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Dynamical Characteristics of Drought in the Caribbean from Observations and Simulations

Dimitris A. Herrera
,
Toby R. Ault
,
Carlos M. Carrillo
,
John T. Fasullo
,
Xiaolu Li
,
Colin P. Evans
,
Marc J. Alessi
, and
Natalie M. Mahowald

Abstract

Climate models consistently project a significant drying in the Caribbean during climate change, and between 2013 and 2016 the region experienced the worst multiyear drought in the historical period. Although dynamical mechanisms have been proposed to explain drought in the Caribbean, the contributions from mass convergence and advection to precipitation minus evaporation (PE) anomalies during drought are unknown. Here we analyze the dynamics of contemporaneous droughts in the Caribbean by decomposing the contributions of mass convergence and advection to PE using observational and simulated data. We find that droughts arise from an anomalous subsidence over the southeastern Caribbean and northeastern South America. Although the contributions from mass convergence and advection vary across the region, it is mass convergence that is the main driver of drought in our study area. A similar dynamical pattern is observed in simulated droughts using the Community Earth System Model (CESM) Large Ensemble (LENS).

Open access
H. W. Barker
,
G. L. Stephens
,
P. T. Partain
,
J. W. Bergman
,
B. Bonnel
,
K. Campana
,
E. E. Clothiaux
,
S. Clough
,
S. Cusack
,
J. Delamere
,
J. Edwards
,
K. F. Evans
,
Y. Fouquart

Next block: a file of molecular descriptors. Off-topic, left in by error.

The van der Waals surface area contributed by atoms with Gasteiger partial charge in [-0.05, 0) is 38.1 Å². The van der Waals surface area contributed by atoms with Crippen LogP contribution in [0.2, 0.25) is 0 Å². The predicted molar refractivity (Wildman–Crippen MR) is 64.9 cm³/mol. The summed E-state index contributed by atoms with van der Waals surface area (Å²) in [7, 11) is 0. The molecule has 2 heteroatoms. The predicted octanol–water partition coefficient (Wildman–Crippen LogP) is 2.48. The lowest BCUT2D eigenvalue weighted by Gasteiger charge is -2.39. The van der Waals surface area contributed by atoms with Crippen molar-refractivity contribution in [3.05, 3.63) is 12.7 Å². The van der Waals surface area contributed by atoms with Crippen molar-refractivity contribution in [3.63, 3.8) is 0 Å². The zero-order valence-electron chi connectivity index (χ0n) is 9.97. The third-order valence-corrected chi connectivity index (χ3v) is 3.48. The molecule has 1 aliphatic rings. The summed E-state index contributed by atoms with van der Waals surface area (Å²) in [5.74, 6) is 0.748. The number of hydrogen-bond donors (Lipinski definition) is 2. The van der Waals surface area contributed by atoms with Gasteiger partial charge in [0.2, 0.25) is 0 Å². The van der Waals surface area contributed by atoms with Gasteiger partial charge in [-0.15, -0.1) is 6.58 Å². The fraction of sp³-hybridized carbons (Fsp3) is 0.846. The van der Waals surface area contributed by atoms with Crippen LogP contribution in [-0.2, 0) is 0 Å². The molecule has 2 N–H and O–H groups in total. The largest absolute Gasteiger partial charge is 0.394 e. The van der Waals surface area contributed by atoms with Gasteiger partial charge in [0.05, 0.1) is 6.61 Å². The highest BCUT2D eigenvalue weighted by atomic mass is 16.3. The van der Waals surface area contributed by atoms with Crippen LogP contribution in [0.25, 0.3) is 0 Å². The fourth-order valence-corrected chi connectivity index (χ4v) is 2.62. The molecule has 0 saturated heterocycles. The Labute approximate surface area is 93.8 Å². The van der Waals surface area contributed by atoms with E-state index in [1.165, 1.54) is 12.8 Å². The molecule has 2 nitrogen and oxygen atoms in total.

,
S. Freidenreich
,
V. Galin
,
Y. Hou
,
S. Kato
,
J. Li
,
E. Mlawer
,
J.-J. Morcrette
,
W. O'Hirok
,
P. Räisänen
,
V. Ramaswamy
,
B. Ritter
,
E. Rozanov
,
M. Schlesinger
,
K. Shibata
,
P. Sporyshev
,
Z. Sun
,
M. Wendisch
,
N. Wood
, and
F. Yang

Abstract

The primary purpose of this study is to assess the performance of 1D solar radiative transfer codes that are used currently both for research and in weather and climate models. Emphasis is on interpretation and handling of unresolved clouds. Answers are sought to the following questions: (i) How well do 1D solar codes interpret and handle columns of information pertaining to partly cloudy atmospheres? (ii) Regardless of the adequacy of their assumptions about unresolved clouds, do 1D solar codes perform as intended?

One clear-sky and two plane-parallel, homogeneous (PPH) overcast cloud cases serve to elucidate 1D model differences due to varying treatments of gaseous transmittances, cloud optical properties, and basic radiative transfer. The remaining four cases involve 3D distributions of cloud water and water vapor as simulated by cloud-resolving models. Results for 25 1D codes, which included two line-by-line (LBL) models (clear and overcast only) and four 3D Monte Carlo (MC) photon transport algorithms, were submitted by 22 groups. Benchmark, domain-averaged irradiance profiles were computed by the MC codes. For the clear and overcast cases, all MC estimates of top-of-atmosphere albedo, atmospheric absorptance, and surface absorptance agree with one of the LBL codes to within ±2%. Most 1D codes underestimate atmospheric absorptance by typically 15–25 W m–2 at overhead sun for the standard tropical atmosphere regardless of clouds.

Depending on assumptions about unresolved clouds, the 1D codes were partitioned into four genres: (i) horizontal variability, (ii) exact overlap of PPH clouds, (iii) maximum/random overlap of PPH clouds, and (iv) random overlap of PPH clouds. A single MC code was used to establish conditional benchmarks applicable to each genre, and all MC codes were used to establish the full 3D benchmarks. There is a tendency for 1D codes to cluster near their respective conditional benchmarks, though intragenre variances typically exceed those for the clear and overcast cases. The majority of 1D codes fall into the extreme category of maximum/random overlap of PPH clouds and thus generally disagree with full 3D benchmark values. Given the fairly limited scope of these tests and the inability of any one code to perform extremely well for all cases begs the question that a paradigm shift is due for modeling 1D solar fluxes for cloudy atmospheres.